I’d never been asked free association questions before. Tarek asked  “Child?” I thought “Money.” “Ocean?” “My answer was, “South Pacific”, but I meant the musical. My next thought was SpongeBob. Of course I also talk about Higher Than Jesus: bigger, even funnier, more hardboiled, more skip tracer tricks and The Major Chapter of Sex will melt your wallpaper.

By the way, Bigger Than Jesus, the first funny, clever, hardboiled thriller in the Hit Man Series is free this week! That’s right! FREE, until Nov. 9. Click it to grab it. If you love it, please review it. Thanks! 

Filed under: Author profiles, Books, , , , , , , , , , ,

My Kindlegraph adventures: a little more tech helps

Last week I posted about using the kindlegraph, a neato tool for autographing ebooks. Soon after I blogged about it, I made my books available on kindlegraph. (Simple. All they need is the ASIN for each of your books and you’re set.) Soon after that, the nice man at kindlegraph informed me that I had received my first request for an autographed ebook. When someone asks for an autograph in person, I feel weird about it. Dealing with people over the Internet, though? That’s inside my comfort zone, along with the hot almond milk, the crackling fire in the wood stove, my blankey and teddy. I mean I’m wearing a very comfortable teddy.

Small-town terrors and psychological mayhem in Maine.
These are the foundation stories of the coming Poeticule Bay Series of suspense  novels.

You can type in a message or choose a font and enter that for your signature. That felt like kind of a cheat to me. A reader had requested my signature on their copy of The Dangerous Kind & Other Stories. It didn’t seem right just to type my name and say, “See ya!”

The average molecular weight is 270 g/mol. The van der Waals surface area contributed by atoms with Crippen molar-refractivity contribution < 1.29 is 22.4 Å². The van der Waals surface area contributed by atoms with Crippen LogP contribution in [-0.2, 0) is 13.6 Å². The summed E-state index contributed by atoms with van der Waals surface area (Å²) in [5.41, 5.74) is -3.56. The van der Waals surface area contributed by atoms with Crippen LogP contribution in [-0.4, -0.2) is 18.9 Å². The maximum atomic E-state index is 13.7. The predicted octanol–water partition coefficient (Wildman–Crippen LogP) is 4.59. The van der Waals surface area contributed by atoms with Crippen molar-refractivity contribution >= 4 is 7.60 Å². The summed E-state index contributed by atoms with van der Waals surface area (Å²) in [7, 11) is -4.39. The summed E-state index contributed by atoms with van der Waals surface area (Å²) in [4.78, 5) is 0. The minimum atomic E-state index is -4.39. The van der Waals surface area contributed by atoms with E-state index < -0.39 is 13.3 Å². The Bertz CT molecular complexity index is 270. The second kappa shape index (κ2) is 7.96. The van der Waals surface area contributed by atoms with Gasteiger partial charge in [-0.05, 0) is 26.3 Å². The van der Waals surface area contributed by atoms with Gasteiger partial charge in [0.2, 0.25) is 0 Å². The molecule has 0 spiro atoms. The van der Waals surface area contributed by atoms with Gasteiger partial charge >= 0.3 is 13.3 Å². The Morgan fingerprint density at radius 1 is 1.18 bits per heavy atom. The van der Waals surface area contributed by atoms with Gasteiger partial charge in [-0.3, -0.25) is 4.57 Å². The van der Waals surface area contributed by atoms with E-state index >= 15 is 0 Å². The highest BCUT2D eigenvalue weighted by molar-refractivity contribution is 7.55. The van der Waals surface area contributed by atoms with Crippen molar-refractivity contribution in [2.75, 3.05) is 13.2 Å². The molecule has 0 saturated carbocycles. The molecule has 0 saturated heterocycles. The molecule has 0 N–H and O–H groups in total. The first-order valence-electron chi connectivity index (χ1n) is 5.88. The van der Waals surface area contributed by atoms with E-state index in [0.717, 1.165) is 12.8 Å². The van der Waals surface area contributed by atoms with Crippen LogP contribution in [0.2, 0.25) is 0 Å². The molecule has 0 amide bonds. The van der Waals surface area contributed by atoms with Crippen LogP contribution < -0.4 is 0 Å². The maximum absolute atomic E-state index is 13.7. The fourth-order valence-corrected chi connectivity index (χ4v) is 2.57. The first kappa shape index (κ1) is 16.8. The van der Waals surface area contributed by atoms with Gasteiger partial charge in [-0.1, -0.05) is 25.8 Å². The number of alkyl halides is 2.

I tried writing my signature with the mouse. It looked like I’d written my signature drunk, with my eyes closed, in kindergarten. (That brought back some memories of Scotch breath and reciting my ABCs, I can tell you.) At one point I actually did close my eyes to try to get a closer approximation of my signature through pure muscle memory. My penmanship approaches Level: Wicked Awesome, but no matter what I did, the scrawl looked just as bad. Unconvinced by my writing, my new loyal reader was sure to think I was a clumsy  idiot. I simply can’t write with a mouse.

Fortunately, every time you screw up your signature, you have the option of clearing the field and beginning again. It’s very frustrating to get two-thirds through your signature, almost make it and then screw it up hideously. I felt like Batman attempting to climb out of Bane’s prison, only I had the good sense to give up.

Then I got out my Bamboo tablet and plugged it in. I should have gone with that from the start. The Bamboo comes with a pen so you can write your name like a human. Without the tablet and pen, I felt like a dull rhesus monkey with a full bladder and hives, wearing an extra thick Hazmat suit while trying to figure out the safety catch on a machine gun and balancing on a spiked ball while testy penguins are thrown at him by taunting, white-coated, angry grandmas. Uh…that was a tad hyperbolic.

Anyway, Kindlegraph is cool and I’m always ridiculously pleased to sign my books (with the burnt end of a stick if necessary.) Any of my books. In fact, I’ll sign other authors’ books, tag a subway car and sign somebody’s tits if asked nicely.

Not you, sir. Let’s just stick with the kindlegraph for you.

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Amazon: My last stab

GET BIGGER THAN JESUS, FREE ON AMAZON TODAY, TOMORROW AND FRIDAY

Free promotions sure aren’t what they used to be. Last December, with Amazon’s old algorithm, friends of mine made big money. Success on the free list actually translated to success on the paid list. Then everything changed and many of us have been slow to react, me included. I notice that, among my writer friends, many (most?) are selling their books on KDP Select exclusively, five free days and all, for the first three months and then they aren’t renewing with KDP. They’ll continue to sell on Amazon, but there are plenty of other places to sell besides Amazon. After that first three months of trying to take advantage of the Amazon advantage, they put their work up everywhere else, too. That’s what I’m doing with the foundation book of my crime novel series, Bigger Than Jesus.

BY THE WAY: 

Bigger Than Jesus is available for free in ebook form

until Friday, and then that’s it.